The Entertainment Software Association (ESA), the leading voice of the U.S. video games industry, gave a glowing tribute to the late Justice Antonin Scalia for his pioneering efforts to extend First Amendment protections to video games.
In their statement, the ESA said:
The Entertainment Software Association joins those who salute the service and mourn the loss of Justice Scalia. In 2011, when our industry defended the rights of creators and consumers of video games before the U.S. Supreme Court, it was Justice Scalia who authored the historic majority opinion. He declared, with no ambiguity, that video games, like books, movies and other forms of expression, are deserving of First Amendment protections. It was a momentous day for our industry and those who love the entertainment we create and we are indebted to Justice Scalia for so eloquently defending the rights of creators and consumer everywhere.
The historic case referenced by the ESA was Brown Vs. Entertainment Merchants’ Association, which challenged a California law that criminalized those who sold violent video games to minors. (The California politician who authored the law, former Democrat State Senator Leland Yee, currently faces up to 20 years in jail for arms trafficking, among other charges.)
Crucially, the ruling in Brown Vs Entertainment Merchants’ Association established the principle that video games were an expressive art form, and thus entitled to First Amendment protections. Writing the opinion for the majority in the 7 -2 Supreme Court decision, Scalia emphasised this point:
Like protected books, plays, and movies, they communicate ideas through familiar literary devices and features distinctive to the medium. And “the basic principles of freedom of speech… do not vary” with a new and different communication medium.
Despite his efforts to protect video games from censorship, progressive games journalists couldn’t resist straying outside their wheelhouse to launch attacks on Scalia for his rulings on cases that had nothing to do with video games.
“ESA Mourns Bigoted Supreme Court Justice Who Defended Video games One Time,” is the extraordinary headline at GamesPlanet, a site that has so far evaded a reputation for rabid progressive bias. That reputation may change today.
Uproxx, a site that does have a reputation for left-wing bias, went so far as to question Scalia’s motives in defending video games. “Considering Scalia’s comparisons of homosexuality to bestiality and abortion laws to slavery, one wonders how things might have unfolded if another state had tried to ban games for featuring gay characters or sexual situations,” writes the author. “This ruling does nothing to negate Scalia’s difficult broader legacy as a jurist.”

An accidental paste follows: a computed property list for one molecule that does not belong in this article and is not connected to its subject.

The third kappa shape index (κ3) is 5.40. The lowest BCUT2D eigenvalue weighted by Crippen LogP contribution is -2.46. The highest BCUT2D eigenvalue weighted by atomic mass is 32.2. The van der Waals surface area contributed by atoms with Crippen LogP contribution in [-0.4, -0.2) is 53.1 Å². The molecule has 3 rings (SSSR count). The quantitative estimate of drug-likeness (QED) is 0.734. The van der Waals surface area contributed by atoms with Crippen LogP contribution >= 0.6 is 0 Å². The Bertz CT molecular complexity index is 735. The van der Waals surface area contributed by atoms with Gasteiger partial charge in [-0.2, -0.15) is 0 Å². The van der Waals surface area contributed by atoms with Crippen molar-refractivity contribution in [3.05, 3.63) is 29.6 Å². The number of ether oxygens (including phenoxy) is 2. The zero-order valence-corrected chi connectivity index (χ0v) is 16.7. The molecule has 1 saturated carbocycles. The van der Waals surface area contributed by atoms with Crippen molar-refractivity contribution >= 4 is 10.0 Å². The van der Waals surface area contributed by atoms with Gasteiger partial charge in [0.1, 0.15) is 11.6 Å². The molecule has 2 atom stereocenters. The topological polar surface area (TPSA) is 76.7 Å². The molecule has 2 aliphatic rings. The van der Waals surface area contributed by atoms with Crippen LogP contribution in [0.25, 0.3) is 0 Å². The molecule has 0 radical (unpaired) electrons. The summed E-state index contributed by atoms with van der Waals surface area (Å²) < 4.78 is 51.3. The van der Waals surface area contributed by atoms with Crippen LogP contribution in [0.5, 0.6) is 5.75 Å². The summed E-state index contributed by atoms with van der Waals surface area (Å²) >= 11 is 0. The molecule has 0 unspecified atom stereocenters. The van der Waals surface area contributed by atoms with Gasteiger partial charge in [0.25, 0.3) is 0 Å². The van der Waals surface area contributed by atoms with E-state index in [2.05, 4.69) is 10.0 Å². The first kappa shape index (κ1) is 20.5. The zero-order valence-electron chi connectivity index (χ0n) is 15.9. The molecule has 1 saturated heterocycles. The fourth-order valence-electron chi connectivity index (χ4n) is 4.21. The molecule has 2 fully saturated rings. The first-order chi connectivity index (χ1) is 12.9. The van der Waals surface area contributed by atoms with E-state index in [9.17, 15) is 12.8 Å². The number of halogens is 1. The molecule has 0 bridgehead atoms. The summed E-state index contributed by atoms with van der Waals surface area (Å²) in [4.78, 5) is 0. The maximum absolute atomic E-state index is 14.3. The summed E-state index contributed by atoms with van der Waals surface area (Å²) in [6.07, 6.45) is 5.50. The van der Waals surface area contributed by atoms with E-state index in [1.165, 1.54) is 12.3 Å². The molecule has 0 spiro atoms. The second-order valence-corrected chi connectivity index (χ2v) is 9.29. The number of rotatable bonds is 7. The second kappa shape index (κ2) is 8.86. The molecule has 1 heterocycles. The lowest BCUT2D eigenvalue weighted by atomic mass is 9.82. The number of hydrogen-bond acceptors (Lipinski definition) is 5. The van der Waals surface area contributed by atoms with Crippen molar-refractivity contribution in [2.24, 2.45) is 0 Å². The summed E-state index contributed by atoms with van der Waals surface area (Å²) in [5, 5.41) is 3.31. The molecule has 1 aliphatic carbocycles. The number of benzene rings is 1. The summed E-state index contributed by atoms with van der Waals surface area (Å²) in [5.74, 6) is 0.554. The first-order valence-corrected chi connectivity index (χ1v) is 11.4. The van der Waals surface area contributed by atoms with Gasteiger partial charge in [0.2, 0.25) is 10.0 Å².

Gizmodo, the flagship technology blog of the Gawker empire, acknowledged Scalia’s forward-thinking rulings on tech issues, but not before they attacked his opinions of being “backwards” and “running counter to progress” in “almost every” non-tech arena.
Leftist games journalists and commentators were even more salty on Twitter. Sacked Escapist contributor Bob Chipman said positive coverage of Scalia’s ruling would cause gamers to see “a man who was a almost purely destructive force as heroic.” He went on to compare Scalia to Kim Jong Il and Hitler.
Laura Hudson, senior editor at Offworld, also expressed dismay at video games sites that stuck to the topic:
However, progressive stalwarts Kotaku, Polygon, and Motherboard were surprisingly even-handed in their coverage of Scalia’s passing. Motherboard acknowledged that the games industry had “lost a friend,” while Polygon conceded that Scalia’s “rigid” conservative principles led to a ruling that was “an important defence of free expression.” One commenter on Kotaku expressed dismay that the site’s editor-in-chief, Stephen Totilo, was being nice to a conservative.
It should be noted that Scalia was not, in fact, as inflexible as he is often portrayed. Nor are these criticisms fair. Textualism is the judicial philosophy that words matter—that a law means whatever its words day. Specifically, Justice Scalia was an originalist, meaning that he believes every legal text—including the text of the Constitution—are to be given the meaning that those words had to the people who adopted them at the time.
Scalia regularly said that being a good judge meant that sometimes a judge needed to reach a conclusion he did not like, because such rulings are confirmation that the judge was following the law as it was written, instead of inserting his personal preferences. He once made it clear that he personally opposed flag-burning, but had to strike down a law forbidding burning the flag because he thought that activity was protected by the First Amendment.